HOUSTON, Texas (AFP) — An air-waves war erupted Friday as Democrat Barack Obama accused Hillary Clinton of scare tactics in a provocative presidential campaign ad implying he would be incapable of protecting US kids.
The ad started airing in Texas ahead of crunch primaries there as well as in Ohio on Tuesday, which Clinton's campaign has said the New York senator must win to stay in the White House race.
In the ad, a telephone rings insistently in the background as the camera pans over young children sleeping soundly in their beds.
"It's 3:00 am and your children are safe and asleep. But there's a phone in the White House and it's ringing," the male narrator says.
"Something's happening in the world. Your vote will decide who answers that call."
Although the ad never mentions Obama by name, the implication is clear as a business-like, bespectacled Clinton answers the phone, suggesting her rival was not up to the challenge of protecting the nation.
But Obama, on a roll after winning the last 11 nominating contests in the race to be the Democratic Party candidate in November's presidential elections, hit back, accused Clinton of using fear to whip up votes.
"We've seen these ads before. They're usually the kind that play upon people's fears and try to scare our votes," the 46-year-old senator told a rally in Texas.
"The question is, what kind of judgment will you exercise when you pick up that phone? In fact, we have had a red phone moment. It was the decision to invade Iraq. Senator Clinton gave the wrong answer," he said.
Just hours later his campaign hit back, rolling out a new ad with the same cutesy images of sleeping children, but with a different message.
"Something's happening in the world. When that call gets answered, shouldn't the president be the one, the only one, who had judgment and courage to oppose the Iraq war from the start?" the ad asks.
"In a dangerous world, it's judgment that matters," it concludes.
The air-waves war came just days before Tuesday's primaries in Texas and Ohio as well as Vermont and Rhode Island.
Obama has been chipping away at Clinton's lead in the run-up to the make-or-break primaries, with a poll Thursday giving the Illinois senator a 48 to 42 percent advantage over the former first lady in Texas.
In Ohio, the Reuters/C-Span/Houston Chronicle poll conducted by the Zogby Institute showed Clinton ahead of Obama by just 44 to 42 percent, a lead within the poll's margin of error, making the race too close to call.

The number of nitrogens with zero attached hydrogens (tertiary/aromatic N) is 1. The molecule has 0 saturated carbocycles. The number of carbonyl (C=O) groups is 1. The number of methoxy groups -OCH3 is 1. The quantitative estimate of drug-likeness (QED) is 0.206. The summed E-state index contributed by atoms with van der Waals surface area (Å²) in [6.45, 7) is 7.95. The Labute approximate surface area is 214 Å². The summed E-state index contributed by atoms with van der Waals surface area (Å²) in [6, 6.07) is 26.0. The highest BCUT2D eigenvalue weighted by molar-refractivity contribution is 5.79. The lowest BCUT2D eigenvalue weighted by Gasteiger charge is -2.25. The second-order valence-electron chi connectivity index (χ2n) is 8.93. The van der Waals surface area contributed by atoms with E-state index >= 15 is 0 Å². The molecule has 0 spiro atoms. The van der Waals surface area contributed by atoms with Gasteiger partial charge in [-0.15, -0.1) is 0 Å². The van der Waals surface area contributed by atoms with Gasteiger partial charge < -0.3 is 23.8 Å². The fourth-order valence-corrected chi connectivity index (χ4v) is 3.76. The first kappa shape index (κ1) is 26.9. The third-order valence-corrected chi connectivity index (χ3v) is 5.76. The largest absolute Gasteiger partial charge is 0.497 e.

Obama eclipsed Clinton yet again on Friday, burying her record fundraising with his own flood of fresh campaign cash, with The New York Times reporting he had raised 50 million dollars in February.
Clinton, 60, bidding to be the nation's first woman president, raised a record 35 million dollars during the month, aides said, but that jaw-dropping haul was set to be dwarfed by Obama although his camp has not yet released his monthly totals.
Advisors to the former first lady said the torrent of money flooding into campaign coffers left her well positioned in the upcoming battles.
"Should Senator Obama fail to score decisive victories with all of the resources and effort he is bringing to bear, the message will be clear," Clinton's campaign said in a statement.
"Democrats, the majority of whom have favored Hillary in the primary contests held to date, have their doubts about Senator Obama and are having second thoughts about him as a prospective standard-bearer."
Obama's campaign manager David Plouffe shot back: "The Clinton campaign has one task on March 4 and that is to really, seriously erode our (delegate) lead, and they are going to fail miserably on that measure."
On Friday, Obama, who is on his own quest to be the first black president, remained slightly ahead of Clinton in the delegate count with 1,384 delegates to her 1,279.
On the Republican side, John McCain is already anticipating a White House match-up with Obama, as he was poised to eliminate former Arkansas governor Mike Huckabee and clinch the Republican nomination on Tuesday.
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